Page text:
In the third trimester of her recent pregnancy, Shari Hirsch took on some new responsibilities for herself and her unborn baby.
She had plenty to do already, caring with husband Eric for their 4-year-old son Jaxson in their Littleton home. But for several days, Hirsch, 28, agreed to take on some extra duties. For example, she stuck to a carefully balanced diet in the form of three daily meals prepared by the Clinical and Translational Research Center kitchen in the Leprino Building at UCHealth University of Colorado Hospital. For three nights, she put a probe on her finger, attached it to a watch-like device, and taped a microphone to her neck.
Hirsch does not have diabetes, but she also voluntarily wore a continuous glucose monitor, which delivered regular readings of her blood sugar levels. She had a series of blood draws and had her saliva and stool collected.
If it all sounds like a bit much for a mom-to-be to take on, Hirsch has no complaints, although she did allow that “the food was incredibly bland.” She handled that with her own seasonings. As for the bedtime device, “It was a little awkward having something attached to me, but I had no problem sleeping.”
Diabetes wake-up call
Why all the extra effort? Hirsch is part of an ongoing study developed by Sarah Farabi, PhD, RN, a post-doctoral fellow with the University of Colorado School of Medicine’s Division of Endocrinology, Diabetes and Metabolism. Farabi is investigating links between a widespread but frequently overlooked problem, sleep-disordered breathing – think snoring and gasping for air – and short-term increases in blood sugar levels as well as insulin resistance.
“Sleep affects not just how good we feel but also our metabolism,” Farabi said. “We’ve recognized how important a mom’s health is to her baby. We know, for example, that smoking during pregnancy has an impact on the baby’s growth. We’re looking in this study at sleep [disruption] as another potential factor.”
Farabi’s study focuses on women classified as overweight or obese – those with a body mass index of 30 or greater – for two important reasons. First, they are more vulnerable to sleep disorders like obstructive sleep apnea, she noted. Second, the Centers for Disease Control and Prevention estimates that roughly half of all women in the United States are overweight or obese before they become pregnant. That means Farabi’s study subjects aren’t part of a niche but rather that they reflect a societal reality – and that they are quite possibly part of an increasingly common cycle linking obesity, sleep apnea, diabetes and other ailments that stem from them.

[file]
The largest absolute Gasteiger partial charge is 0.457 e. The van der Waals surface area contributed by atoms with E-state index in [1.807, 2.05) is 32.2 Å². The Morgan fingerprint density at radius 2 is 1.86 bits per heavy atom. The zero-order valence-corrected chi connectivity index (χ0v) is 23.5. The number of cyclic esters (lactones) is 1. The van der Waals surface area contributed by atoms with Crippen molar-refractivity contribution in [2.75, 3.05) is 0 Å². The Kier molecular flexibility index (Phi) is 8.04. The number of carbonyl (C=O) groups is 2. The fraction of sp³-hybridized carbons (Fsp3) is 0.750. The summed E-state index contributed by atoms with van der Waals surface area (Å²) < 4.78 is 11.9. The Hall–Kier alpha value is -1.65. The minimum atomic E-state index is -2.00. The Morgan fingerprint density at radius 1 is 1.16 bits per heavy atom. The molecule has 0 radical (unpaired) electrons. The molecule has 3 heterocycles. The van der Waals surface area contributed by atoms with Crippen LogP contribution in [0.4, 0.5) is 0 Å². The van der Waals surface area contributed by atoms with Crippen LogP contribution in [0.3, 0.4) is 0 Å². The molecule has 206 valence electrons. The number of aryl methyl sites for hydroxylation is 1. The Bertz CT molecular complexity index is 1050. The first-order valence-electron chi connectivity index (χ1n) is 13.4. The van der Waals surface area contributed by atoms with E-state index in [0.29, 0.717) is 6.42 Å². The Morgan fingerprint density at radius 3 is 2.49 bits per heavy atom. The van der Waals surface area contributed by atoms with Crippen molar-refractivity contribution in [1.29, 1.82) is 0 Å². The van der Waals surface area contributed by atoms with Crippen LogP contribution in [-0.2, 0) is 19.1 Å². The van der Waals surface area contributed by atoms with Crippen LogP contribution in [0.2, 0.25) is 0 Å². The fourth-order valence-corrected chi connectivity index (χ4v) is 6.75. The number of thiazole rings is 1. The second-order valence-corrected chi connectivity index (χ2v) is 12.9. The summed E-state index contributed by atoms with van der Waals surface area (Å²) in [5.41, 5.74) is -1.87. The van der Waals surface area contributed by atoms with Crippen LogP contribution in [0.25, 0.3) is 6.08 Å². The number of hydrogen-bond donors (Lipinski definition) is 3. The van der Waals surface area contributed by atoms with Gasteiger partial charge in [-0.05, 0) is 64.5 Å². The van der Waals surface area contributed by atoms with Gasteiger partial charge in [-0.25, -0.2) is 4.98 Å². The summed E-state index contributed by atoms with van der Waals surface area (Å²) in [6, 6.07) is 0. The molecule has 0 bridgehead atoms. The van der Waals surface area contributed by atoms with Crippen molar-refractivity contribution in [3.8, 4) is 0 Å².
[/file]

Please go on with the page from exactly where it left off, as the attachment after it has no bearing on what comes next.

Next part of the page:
Regardless of weight, there are clues to the link between breathing disruptions during sleep and blood sugar spikes, said Teri Hernandez, PhD, RN, an associate professor with the Division of Endocrinology, Diabetes and Metabolism, who is Farabi’s mentor for the study. “Frequent awakenings” from interrupted breathing during sleep cause oxygen levels to drop and trigger a stress response – the release of adrenaline – which in turn increases blood glucose, Hernandez said.
Of course, it’s not clear when a pregnant woman who suffers through nights of fitful, interrupted sleep crosses the line from heightened glucose levels to gestational diabetes, Hernandez said. But there is also no doubt about the ripple effects of those that do. Mothers who develop gestational diabetes are up to 60 percent more likely to suffer later from Type 2 diabetes, Farabi said. The problem may cascade farther: the National Institute of Diabetes and Digestive and Kidney Diseases warns that the children of mothers with gestational diabetes could be at increased risk for obesity and Type 2 diabetes.
Wait until dark
It’s very important to diagnose gestational diabetes during the pregnancy because women can manage it with nutrition and medication like insulin, Hernandez noted. However, there are many women who pass the test for gestational diabetes but still have altered patterns of glucose regulation, perhaps because a woman’s sleep problems may go unrecognized or be written off as temporary or to be expected during the often physically uncomfortable months of pregnancy.